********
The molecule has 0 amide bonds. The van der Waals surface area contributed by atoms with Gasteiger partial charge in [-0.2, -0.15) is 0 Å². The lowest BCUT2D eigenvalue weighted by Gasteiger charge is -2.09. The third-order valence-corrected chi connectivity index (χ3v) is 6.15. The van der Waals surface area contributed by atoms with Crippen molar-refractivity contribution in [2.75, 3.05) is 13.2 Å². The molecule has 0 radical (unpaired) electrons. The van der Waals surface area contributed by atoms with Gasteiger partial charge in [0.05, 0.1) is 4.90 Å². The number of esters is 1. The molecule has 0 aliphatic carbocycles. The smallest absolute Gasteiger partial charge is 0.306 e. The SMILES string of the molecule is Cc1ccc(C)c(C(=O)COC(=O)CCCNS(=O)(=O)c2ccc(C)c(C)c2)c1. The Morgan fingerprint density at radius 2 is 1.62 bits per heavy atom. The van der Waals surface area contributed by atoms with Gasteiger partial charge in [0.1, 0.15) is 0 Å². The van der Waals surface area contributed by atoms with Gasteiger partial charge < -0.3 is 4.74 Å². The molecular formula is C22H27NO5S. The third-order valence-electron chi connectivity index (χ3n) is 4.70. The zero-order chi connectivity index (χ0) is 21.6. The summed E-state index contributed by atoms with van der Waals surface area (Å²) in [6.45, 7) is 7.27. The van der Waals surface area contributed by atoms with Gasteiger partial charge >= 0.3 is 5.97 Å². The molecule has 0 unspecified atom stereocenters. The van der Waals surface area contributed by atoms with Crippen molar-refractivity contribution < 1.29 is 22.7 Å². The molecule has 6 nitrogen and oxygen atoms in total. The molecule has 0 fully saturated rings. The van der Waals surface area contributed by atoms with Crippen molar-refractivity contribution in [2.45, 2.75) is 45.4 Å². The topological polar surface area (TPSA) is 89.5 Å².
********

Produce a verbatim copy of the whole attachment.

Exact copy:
The molecule has 0 amide bonds. The van der Waals surface area contributed by atoms with Gasteiger partial charge in [-0.2, -0.15) is 0 Å². The lowest BCUT2D eigenvalue weighted by Gasteiger charge is -2.09. The third-order valence-corrected chi connectivity index (χ3v) is 6.15. The van der Waals surface area contributed by atoms with Crippen molar-refractivity contribution in [2.75, 3.05) is 13.2 Å². The molecule has 0 radical (unpaired) electrons. The van der Waals surface area contributed by atoms with Gasteiger partial charge in [0.05, 0.1) is 4.90 Å². The number of esters is 1. The molecule has 0 aliphatic carbocycles. The smallest absolute Gasteiger partial charge is 0.306 e. The SMILES string of the molecule is Cc1ccc(C)c(C(=O)COC(=O)CCCNS(=O)(=O)c2ccc(C)c(C)c2)c1. The Morgan fingerprint density at radius 2 is 1.62 bits per heavy atom. The van der Waals surface area contributed by atoms with Gasteiger partial charge in [0.1, 0.15) is 0 Å². The van der Waals surface area contributed by atoms with Gasteiger partial charge < -0.3 is 4.74 Å². The molecular formula is C22H27NO5S. The third-order valence-electron chi connectivity index (χ3n) is 4.70. The zero-order chi connectivity index (χ0) is 21.6. The summed E-state index contributed by atoms with van der Waals surface area (Å²) in [6.45, 7) is 7.27. The van der Waals surface area contributed by atoms with Gasteiger partial charge >= 0.3 is 5.97 Å². The molecule has 0 unspecified atom stereocenters. The van der Waals surface area contributed by atoms with Crippen molar-refractivity contribution < 1.29 is 22.7 Å². The molecule has 6 nitrogen and oxygen atoms in total. The molecule has 0 fully saturated rings. The van der Waals surface area contributed by atoms with Crippen molar-refractivity contribution in [2.45, 2.75) is 45.4 Å². The topological polar surface area (TPSA) is 89.5 Å².